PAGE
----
This week WordPress released version 4.4, named “Clifford” in honor of the trumpeter Clifford Brown. In recent years they’ve steadily named major releases after great jazz musicians and I must say: extra props to WordPress for having such a great naming convention.
As usual, this new release includes a new default theme, Twenty Sixteen, to showcase the platform’s latest capabilities, a nice-to-have even if most of us tend to customize 3rd party themes. Version 4.4 includes other great new features as well.
WordPress now includes native support for the
srcset html tag so that appropriate renditions of images, with corresponding resolution, get displayed on the user’s device. This effectively serves up higher resolution versions of images for devices that can handle them, such as retina displays.
Personally, I’ve been using the Retina2X plugin for years and will continue to do so, in fact the plugin has also been enhanced to take advantage of the new
srcset capabilities native in WordPress. Retina2X simply allows for more precise image sizing and control for those of us who are especially meticulous about these things. For most people, however, the new responsive capabilities of WordPress should be a welcome addition.
Embeds: Now Both Consuming and Publishing
Previously, WordPress supported the ability to embed 3rd party content within posts, e.g. YouTube videos and tweets could be easily dropped into a post and they would automatically receive (i.e. consume) the content and display it in a corresponding display element. WordPress 4.4 expands the list of such content it will receive/consume and embed to include Cloudup, Reddit Comments, ReverbNation, Speaker Deck and VideoPress (for example, the video below is a VideoPress embed).
What’s totally new in 4.4 is that WordPress now acts as a publisher of content, not just a receiver/consumer, so your posts can now be embedded in other WordPress sites and other platforms where they’ll display in a nice display element, like so:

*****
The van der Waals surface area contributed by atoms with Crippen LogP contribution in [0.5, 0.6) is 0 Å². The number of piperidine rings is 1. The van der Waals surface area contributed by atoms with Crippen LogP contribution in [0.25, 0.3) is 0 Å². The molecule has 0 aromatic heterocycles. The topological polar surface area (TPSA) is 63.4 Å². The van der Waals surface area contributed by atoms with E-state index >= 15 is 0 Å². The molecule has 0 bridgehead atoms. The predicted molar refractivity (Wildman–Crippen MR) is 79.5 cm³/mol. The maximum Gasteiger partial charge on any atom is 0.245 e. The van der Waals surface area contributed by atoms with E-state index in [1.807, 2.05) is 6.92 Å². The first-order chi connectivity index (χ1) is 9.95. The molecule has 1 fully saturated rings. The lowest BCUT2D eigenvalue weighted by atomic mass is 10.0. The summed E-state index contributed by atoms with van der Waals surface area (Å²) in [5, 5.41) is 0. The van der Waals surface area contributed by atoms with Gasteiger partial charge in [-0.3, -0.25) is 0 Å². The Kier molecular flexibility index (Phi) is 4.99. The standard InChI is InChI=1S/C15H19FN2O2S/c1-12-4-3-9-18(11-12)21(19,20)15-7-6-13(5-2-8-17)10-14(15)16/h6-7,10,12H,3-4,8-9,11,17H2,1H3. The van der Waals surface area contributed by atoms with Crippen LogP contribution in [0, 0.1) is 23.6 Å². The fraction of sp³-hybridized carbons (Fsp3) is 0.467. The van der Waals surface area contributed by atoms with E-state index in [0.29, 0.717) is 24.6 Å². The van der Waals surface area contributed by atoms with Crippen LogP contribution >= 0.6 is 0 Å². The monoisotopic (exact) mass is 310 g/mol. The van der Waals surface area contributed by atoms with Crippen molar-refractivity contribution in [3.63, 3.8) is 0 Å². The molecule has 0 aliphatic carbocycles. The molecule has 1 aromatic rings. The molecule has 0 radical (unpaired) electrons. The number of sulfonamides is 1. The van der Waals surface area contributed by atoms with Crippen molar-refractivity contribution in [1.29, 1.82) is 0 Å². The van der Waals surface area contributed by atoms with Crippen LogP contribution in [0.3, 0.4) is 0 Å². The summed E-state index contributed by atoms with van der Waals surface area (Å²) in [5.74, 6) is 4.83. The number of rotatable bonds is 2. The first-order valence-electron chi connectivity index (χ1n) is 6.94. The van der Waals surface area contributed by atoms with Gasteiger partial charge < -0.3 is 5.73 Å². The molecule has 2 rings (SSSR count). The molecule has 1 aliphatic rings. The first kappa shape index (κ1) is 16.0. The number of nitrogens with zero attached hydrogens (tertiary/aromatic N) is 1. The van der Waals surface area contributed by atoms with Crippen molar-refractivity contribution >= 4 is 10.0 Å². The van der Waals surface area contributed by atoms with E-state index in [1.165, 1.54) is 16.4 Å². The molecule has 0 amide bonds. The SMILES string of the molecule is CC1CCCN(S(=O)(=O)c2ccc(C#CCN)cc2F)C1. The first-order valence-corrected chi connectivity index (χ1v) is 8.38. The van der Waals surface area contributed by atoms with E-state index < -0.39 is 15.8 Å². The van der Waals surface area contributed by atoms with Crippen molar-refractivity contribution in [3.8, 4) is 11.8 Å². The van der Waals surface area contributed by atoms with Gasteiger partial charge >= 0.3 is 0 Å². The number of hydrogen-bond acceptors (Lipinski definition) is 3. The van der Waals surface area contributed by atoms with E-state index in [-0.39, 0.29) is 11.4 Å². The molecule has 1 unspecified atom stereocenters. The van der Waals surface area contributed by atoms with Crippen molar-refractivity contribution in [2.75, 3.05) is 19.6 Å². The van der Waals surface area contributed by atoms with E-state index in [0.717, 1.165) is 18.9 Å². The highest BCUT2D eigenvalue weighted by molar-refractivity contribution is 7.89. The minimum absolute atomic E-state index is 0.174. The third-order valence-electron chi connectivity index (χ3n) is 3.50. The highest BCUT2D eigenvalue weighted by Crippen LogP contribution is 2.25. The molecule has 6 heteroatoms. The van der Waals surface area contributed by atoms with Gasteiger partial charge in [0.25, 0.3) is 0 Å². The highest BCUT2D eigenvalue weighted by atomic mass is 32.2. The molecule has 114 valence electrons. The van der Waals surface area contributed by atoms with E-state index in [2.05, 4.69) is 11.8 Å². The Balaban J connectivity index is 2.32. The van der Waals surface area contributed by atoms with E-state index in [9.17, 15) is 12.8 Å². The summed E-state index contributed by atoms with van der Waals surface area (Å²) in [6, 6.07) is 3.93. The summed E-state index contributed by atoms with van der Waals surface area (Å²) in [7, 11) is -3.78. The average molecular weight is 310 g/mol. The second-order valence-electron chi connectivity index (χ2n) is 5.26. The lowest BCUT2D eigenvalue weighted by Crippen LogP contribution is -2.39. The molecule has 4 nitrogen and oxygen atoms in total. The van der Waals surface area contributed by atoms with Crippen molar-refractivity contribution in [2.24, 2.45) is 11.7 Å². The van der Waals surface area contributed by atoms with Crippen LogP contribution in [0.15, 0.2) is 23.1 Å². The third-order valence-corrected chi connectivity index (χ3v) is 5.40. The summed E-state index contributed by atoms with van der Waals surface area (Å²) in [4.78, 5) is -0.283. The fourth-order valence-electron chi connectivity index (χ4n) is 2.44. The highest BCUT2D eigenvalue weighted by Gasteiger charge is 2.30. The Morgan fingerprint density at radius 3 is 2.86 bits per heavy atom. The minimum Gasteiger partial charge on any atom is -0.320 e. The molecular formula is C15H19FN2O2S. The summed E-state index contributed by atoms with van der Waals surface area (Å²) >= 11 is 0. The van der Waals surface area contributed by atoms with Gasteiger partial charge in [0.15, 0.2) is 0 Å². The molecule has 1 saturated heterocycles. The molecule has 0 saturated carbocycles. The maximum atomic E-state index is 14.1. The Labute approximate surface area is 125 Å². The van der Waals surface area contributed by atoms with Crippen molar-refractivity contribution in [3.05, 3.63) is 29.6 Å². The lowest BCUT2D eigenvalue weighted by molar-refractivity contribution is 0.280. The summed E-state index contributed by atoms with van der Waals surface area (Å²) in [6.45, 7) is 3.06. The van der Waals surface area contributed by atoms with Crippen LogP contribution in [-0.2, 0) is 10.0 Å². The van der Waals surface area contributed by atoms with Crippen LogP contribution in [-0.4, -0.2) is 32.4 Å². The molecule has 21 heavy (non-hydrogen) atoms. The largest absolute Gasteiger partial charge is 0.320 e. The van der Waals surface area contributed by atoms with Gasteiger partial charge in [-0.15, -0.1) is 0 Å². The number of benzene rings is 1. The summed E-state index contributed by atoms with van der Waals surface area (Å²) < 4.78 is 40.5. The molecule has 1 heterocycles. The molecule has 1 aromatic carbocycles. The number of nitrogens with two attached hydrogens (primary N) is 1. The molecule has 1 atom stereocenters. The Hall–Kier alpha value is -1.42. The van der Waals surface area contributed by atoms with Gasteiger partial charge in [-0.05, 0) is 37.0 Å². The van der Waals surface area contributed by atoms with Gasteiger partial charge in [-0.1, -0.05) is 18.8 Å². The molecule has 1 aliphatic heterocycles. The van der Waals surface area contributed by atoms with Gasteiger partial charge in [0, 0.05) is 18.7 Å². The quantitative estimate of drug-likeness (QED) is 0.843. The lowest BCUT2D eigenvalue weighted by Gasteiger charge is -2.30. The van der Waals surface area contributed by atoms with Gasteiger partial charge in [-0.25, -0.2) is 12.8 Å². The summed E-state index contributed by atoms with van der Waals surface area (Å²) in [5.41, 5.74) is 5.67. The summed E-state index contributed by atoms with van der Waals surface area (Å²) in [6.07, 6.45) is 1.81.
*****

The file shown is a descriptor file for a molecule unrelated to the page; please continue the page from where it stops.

Side Note: PHP 7 and WordPress 4.4 work great together, it’s no coincidence they were released only days apart – try upgrading to PHP 7.
For years now WordPress has provided the ability to define Post Meta, meaning additional fields of information that you can attach to a post. For example, if the post is a product you could add a Price, Size, Weight, SKU, etc. by defining these as Post Meta.
With Term Meta, you can now do the same with WordPress terms which are thing like categories, tags, menu items, etc. So for example, you can now add an icon to a menu item so that it displays in the navigation bar. Or you can add additional information to better define a particular category.
Up until now plugins achieved these things by molding the other data structures available in WordPress to accommodate their needs. But now they can do it more directly and easily with Term Meta.
This is a long awaited feature, expect to see a lot of clever uses of Term Meta to appear soon in Plugins.
Under the Cover Enhancements: REST API
WordPress 4.4 brings a barrage of fixes, tweaks and improvements to the code base. There’s always continual refinement going on and 4.4 is no exception to that tradition.
Under the cover, the bigger news is that 4.4 now incorporates the REST API directly within WordPress core. This is big news for developers, giving them an easier way to integrate 3rd party applications that take advantage of the REST API with WordPress. Let me try to explain a little further.
An API is short for Application Program Interface. Basically, an API is an agreed upon and standardized way that a particular piece of software can be used by another piece of software. An API defines the rules by which the two shake hands, communicate, transfer data and commands.
The REST API is a particular and specific approach to defining those interaction rules. REST stands for Representational State Transfer. The REST API defines a methodology that lets software programs talk to each other in as simple a way as possible. It’s very flexible, yet incorporates certain core characteristics that make it much easier for 3rd party software to interact with WordPress.
In effect, REST API takes WordPress to a new level of openness where other programs can readily integrate with it in ways that are standardized and well known.
On the outside you and I may not see much a difference, but on the inside REST API marks the beginning of a whole new world for WordPress.